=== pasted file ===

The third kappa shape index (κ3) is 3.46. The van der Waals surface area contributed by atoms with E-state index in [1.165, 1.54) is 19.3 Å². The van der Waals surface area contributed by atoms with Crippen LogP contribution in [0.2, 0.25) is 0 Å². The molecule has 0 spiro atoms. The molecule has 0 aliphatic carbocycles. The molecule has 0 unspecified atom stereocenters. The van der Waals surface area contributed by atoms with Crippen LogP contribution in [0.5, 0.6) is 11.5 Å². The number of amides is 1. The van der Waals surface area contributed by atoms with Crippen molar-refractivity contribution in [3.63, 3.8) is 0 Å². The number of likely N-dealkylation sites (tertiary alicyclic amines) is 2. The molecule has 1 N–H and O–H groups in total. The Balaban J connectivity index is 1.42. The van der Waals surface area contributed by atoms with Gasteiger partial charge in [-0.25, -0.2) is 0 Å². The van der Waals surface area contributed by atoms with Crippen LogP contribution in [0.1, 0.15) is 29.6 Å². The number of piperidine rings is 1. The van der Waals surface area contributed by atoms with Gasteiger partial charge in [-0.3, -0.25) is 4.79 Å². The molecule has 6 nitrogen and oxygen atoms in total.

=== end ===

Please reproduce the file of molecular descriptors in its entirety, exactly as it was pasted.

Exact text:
The third kappa shape index (κ3) is 3.46. The van der Waals surface area contributed by atoms with E-state index in [1.165, 1.54) is 19.3 Å². The van der Waals surface area contributed by atoms with Crippen LogP contribution in [0.2, 0.25) is 0 Å². The molecule has 0 spiro atoms. The molecule has 0 aliphatic carbocycles. The molecule has 0 unspecified atom stereocenters. The van der Waals surface area contributed by atoms with Crippen LogP contribution in [0.5, 0.6) is 11.5 Å². The number of amides is 1. The van der Waals surface area contributed by atoms with Crippen molar-refractivity contribution in [3.63, 3.8) is 0 Å². The number of likely N-dealkylation sites (tertiary alicyclic amines) is 2. The molecule has 1 N–H and O–H groups in total. The Balaban J connectivity index is 1.42. The van der Waals surface area contributed by atoms with Gasteiger partial charge in [-0.25, -0.2) is 0 Å². The van der Waals surface area contributed by atoms with Crippen LogP contribution in [0.1, 0.15) is 29.6 Å². The number of piperidine rings is 1. The van der Waals surface area contributed by atoms with Gasteiger partial charge in [-0.3, -0.25) is 4.79 Å². The molecule has 6 nitrogen and oxygen atoms in total.